Central Wheatbelt 12-month Rainfall Forecast

10 5 0
Aug 17
5
Sep 17
4
Oct 17
2
Nov 17
7
Dec 17
8
Jan 18
9
Feb 18
6
Mar 18
8
Apr 18
5
May 18
8
Jun 18
4
Rainfall deciles
10 Well above normal
8-9 Above normal
4-7 Near normal
2-3 Below normal
1 Well below normal

Issue Notes

ENSO status: Neutral.
Indian Ocean Dipole (IOD): Neutral.

Sea surface temperatures (SSTs) and atmospheric indicators across the equatorial Pacific Ocean remain within neutral ENSO boundaries.

The Nino3.4 value remained unchanged at 0.5 in June. The Southern Oscillation Index (SOI) recorded a value of -10.4 during the same month, exhibiting a high variability due to the higher than average high pressure over Australia.

As opposed to earlier in the year, El Nino odds continue to exhibit a significant downward trend. Current consensus continues to suggest El Nino side of neutral during the remainder of the year, but only 1 out of 8 international models is indicating a possible El Nino event by November. Usually, at this time of the year, predictability of El Nino events increases once we have surpassed the Spring Predictability Barrier.

On the other hand, Australia's model (POAMA), continues to be an outlier indicating a flip to cooler than average conditions across the Pacific (La Nina side of neutral) by November.

Overall, climate forecasts continue to favour drier than average conditions for the southern half of Australia during the remainder of winter and early spring. A stronger than average high pressure ridge over southern Australia has restricted the northward intrusion of significant rain-bearing cold fronts, a scenario likely to continue over the coming weeks at least.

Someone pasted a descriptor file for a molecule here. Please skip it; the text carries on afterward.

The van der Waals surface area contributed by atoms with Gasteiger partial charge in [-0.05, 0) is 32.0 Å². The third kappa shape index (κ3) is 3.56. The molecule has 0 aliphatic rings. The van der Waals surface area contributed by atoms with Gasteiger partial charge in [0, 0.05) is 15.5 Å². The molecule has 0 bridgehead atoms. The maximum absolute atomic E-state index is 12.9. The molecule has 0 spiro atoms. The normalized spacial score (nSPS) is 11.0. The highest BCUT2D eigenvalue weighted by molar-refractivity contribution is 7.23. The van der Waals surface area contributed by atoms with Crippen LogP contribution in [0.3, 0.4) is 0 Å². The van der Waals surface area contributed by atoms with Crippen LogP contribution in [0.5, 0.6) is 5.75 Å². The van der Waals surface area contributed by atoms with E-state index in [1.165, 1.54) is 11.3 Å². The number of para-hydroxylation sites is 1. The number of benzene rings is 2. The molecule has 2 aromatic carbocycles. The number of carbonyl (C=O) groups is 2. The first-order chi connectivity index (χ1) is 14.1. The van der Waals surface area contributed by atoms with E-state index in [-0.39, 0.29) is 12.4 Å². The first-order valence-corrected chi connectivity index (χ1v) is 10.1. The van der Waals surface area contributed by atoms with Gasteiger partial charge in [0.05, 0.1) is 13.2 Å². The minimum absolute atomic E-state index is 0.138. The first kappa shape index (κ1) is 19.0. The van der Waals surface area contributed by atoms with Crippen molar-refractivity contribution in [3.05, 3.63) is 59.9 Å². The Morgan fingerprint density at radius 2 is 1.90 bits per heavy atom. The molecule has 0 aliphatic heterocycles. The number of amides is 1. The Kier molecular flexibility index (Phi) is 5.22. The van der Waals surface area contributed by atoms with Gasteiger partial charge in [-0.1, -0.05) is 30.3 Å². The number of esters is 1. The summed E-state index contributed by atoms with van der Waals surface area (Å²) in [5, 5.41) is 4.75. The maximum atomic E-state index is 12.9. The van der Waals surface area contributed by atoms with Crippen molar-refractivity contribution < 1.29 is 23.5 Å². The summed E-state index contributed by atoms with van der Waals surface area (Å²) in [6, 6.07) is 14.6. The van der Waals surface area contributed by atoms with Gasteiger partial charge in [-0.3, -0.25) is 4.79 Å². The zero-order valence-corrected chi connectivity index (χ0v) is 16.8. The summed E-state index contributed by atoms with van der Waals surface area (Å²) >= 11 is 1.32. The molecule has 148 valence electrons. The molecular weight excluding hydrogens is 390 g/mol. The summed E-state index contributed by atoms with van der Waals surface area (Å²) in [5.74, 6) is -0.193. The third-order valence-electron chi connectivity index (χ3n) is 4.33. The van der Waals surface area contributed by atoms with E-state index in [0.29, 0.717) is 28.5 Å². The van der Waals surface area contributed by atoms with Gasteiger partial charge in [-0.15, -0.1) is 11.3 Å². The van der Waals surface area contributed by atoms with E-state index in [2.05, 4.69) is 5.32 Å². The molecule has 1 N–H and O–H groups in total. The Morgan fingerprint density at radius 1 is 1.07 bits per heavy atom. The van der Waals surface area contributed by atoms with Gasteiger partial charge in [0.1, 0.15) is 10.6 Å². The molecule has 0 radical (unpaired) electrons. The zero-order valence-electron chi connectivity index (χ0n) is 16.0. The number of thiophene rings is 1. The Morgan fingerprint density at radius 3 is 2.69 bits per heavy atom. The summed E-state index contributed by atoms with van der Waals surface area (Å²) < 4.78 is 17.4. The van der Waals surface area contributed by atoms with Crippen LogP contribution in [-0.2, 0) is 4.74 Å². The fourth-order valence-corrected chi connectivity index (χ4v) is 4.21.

Moreover, Sea Surface Temperatures (SSTs) across the North West Shelf and the far eastern Indian Ocean have experienced a rapid cooling over the past few weeks reducing the amount of moisture in the atmosphere. The current SST pattern in the Indian Ocean suggest a Positive Indian Ocean Dipole event, which tends to bring below average rainfall to central and southeastern Australia during the tail end of winter and first half of spring.

Despite the overall drier than average conditions for the south, east of the divide, east coast lows (ECL) or just localised low pressure systems can always bring extreme rainfall events with significant rainfall in short periods of time.

Issued Jul 7

Forecast Explanation

Notes on the concept of deciles

If all the data in a record are ranked from lowest to highest they can then be divided into 100 equal blocks. These blocks are known as percentiles. The values that fall into the lowest 10% range (from 0 to 10%) are said to be in the first decile, those in the group 10+% to 20% are in the second decile, and so on. Those in the group 90+% to the maximum value recorded are in the 10th decile. The 50% value is a special one known as the 'median'. It is noteworthy since there is the same number of records above and below its value.

Deciles have been found to be very useful for analysing rainfall in particular as its distribution is not the normal bell-shape distribution but is skewed towards many low values with only a few high values. The deciles can be described in qualitative terms. A table is provided in the accompanying results.

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